10 new tricks your old database can do

You might be surprised by the powerful “NoSQL” features lurking in your old Oracle, SQL Server, MySQL, or PostgreSQL database

In all the excitement about NoSQL databases, distributed databases, data warehouses, and GPU-accelerated databases these days, it’s easy to forget that traditional relational databases still store and serve the mission-critical information for many, if not most, line-of-business applications. Oracle Database, Microsoft SQL Server, MySQL/MariaDB, and PostgreSQL may trace their origins back to the 1980s, but they are all still under active development, and not just to fix bugs and tweak performance.

In this article we’ll discuss many of the ways that traditional SQL databases are improving. Some involve supporting different kinds of data, along with the indexes and search functions to use them. Others involve speeding up access to frequently used tables. Still others expand the databases beyond their own tables, beyond a single server, and beyond SQL queries.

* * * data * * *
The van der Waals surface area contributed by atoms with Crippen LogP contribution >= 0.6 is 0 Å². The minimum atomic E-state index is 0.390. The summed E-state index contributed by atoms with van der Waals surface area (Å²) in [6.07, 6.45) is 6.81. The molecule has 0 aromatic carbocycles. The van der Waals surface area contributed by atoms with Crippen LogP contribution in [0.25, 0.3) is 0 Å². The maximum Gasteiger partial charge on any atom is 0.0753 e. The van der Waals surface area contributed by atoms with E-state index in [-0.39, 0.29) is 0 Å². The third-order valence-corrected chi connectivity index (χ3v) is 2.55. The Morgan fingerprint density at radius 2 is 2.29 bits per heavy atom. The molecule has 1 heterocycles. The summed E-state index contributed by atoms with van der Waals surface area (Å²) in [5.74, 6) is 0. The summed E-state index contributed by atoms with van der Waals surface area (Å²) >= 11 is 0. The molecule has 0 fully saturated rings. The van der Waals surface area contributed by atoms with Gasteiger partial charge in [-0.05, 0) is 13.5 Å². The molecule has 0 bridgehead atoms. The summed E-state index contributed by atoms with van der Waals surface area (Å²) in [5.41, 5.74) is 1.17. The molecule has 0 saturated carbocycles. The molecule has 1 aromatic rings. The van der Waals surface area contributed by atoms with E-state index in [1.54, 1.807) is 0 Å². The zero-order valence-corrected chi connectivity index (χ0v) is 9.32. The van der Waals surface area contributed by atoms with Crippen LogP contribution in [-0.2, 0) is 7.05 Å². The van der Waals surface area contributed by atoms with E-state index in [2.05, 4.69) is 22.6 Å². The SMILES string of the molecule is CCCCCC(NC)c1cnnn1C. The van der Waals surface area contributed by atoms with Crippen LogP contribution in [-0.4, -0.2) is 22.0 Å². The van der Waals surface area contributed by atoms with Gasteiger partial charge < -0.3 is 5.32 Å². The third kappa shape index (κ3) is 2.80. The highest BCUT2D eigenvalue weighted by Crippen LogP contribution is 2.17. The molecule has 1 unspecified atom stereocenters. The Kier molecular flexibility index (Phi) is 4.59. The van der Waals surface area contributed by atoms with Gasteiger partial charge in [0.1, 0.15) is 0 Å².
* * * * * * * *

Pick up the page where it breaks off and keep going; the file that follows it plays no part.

Full-text search

Standard relational database indexes tend to use short fields or even hashes, for performance reasons. Full-text search is different. Full-text search is handled with a different kind of index, typically something like an inverted list of words and their record and offset locations. Often there’s a list of stop words that are ignored, and an algorithm for stemming to generate other forms of each word. Some full-text search engines support Boolean operations, fuzzy search, or proximity search.

Oracle Database, SQL Server, MySQL/MariaDB, and PostgreSQL all offer full-text search on specifically designated text fields, for example CHAR, VARCHAR, or TEXT columns that have FULLTEXT indexes (to use the MySQL terms). You can also use an external full-text search engine such as Elasticsearch or Solr to index and search text in a database.

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